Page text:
The onlv issue made by the Radical party I cratic majority outside of Milwaukie, Ore-
party principles, that it was only held to-1
gether by the cohesive power of plunder, !
and that when out of power the organ iza- I
. . - . .
tion would pass away, Such is evidenuy
the case. There yet remains one linger
ing expectation which appears to beep
union among its brethren, but when that
bubble explodes and their defeat in a j bad a larger majority in 1870 in the p re
choice ot U. S. Senator is realized, the or- cincts outside of the railroad than they
ganization will be one of history, and the ' had last year, yet these imported votes
infamy and corruption of its members dnr-j turned the scale in the three precincts
ing the time they held sway will be pre-j against them. Over 100 railroad hands
sented in its fullest aspect after September j voted in Marsh field, Milwaukie. Canemab
20tb. This appears to be the course of
the party throughout the Union. As last
as they become ousted from power the or
ganization falls through, and its members
seuk some uew triend to hang their hopes
The administration of Grant. not withstand
ing they claim such reductions in the na
tional debt, is giving the party no hopes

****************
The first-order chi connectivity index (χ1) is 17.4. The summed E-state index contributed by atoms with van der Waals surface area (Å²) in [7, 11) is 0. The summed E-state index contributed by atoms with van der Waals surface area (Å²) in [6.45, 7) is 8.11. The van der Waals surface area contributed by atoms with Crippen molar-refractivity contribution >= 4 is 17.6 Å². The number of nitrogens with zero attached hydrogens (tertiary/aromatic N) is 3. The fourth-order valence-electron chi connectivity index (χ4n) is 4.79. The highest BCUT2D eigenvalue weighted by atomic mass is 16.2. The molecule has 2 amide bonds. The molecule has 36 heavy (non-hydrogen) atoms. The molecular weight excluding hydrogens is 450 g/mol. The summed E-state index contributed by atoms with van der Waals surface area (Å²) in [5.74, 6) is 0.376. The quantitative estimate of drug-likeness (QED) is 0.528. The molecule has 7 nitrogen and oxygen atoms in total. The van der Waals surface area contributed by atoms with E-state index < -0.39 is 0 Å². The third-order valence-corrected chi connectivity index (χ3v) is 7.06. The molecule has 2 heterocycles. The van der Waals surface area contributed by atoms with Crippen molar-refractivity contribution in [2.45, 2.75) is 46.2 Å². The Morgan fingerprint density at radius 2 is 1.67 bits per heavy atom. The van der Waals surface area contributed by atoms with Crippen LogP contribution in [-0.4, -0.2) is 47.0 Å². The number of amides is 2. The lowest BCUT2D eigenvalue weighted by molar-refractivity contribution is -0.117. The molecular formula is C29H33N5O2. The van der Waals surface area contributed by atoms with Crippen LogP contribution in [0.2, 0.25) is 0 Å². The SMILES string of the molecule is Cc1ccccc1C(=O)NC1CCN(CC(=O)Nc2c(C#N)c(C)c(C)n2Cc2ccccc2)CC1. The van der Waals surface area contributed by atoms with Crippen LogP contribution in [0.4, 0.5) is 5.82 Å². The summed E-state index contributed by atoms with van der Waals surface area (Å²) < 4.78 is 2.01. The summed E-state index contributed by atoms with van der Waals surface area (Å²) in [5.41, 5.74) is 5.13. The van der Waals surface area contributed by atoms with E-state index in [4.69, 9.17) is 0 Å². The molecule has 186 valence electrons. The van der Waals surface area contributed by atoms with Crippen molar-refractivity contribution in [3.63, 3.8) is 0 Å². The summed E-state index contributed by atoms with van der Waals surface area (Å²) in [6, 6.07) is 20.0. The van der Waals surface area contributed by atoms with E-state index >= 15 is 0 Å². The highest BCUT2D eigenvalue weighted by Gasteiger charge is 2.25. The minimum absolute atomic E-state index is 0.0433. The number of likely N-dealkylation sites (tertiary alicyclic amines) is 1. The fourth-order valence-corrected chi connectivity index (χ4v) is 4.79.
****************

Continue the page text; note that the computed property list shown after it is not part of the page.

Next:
)f continuing its organization or hold on
power after the present term, and every
indication goes to show that a complete
and decided defeat awaits them in 1872.
; This fall we look forward to a great change
i in both Houses of Congress, and while we
' may not gain the lower House, we will
; have a formidable
opposition, one vwue.i
atly in developing the weak
and destructive points of the Radicals.
The policy of the administration in every
vital issue has been such as to make the
people lose confidence in the party which
placed it in power. The' are seeking for
relief from other quarters, and many are
flocking to the Democracy all over the
L nion. The Democratic party has main
tained its organization durms the past ten 1
years of unparalleled defeats. Their prin
ciples have always been the same, and
while some of its members may be induced
to follow off after strange and untried
principles, we find tin
maainz a nasi v
return to the only pa
which has been
, stron and sincere enough in its priuci
! pies to adhere to its oiganization under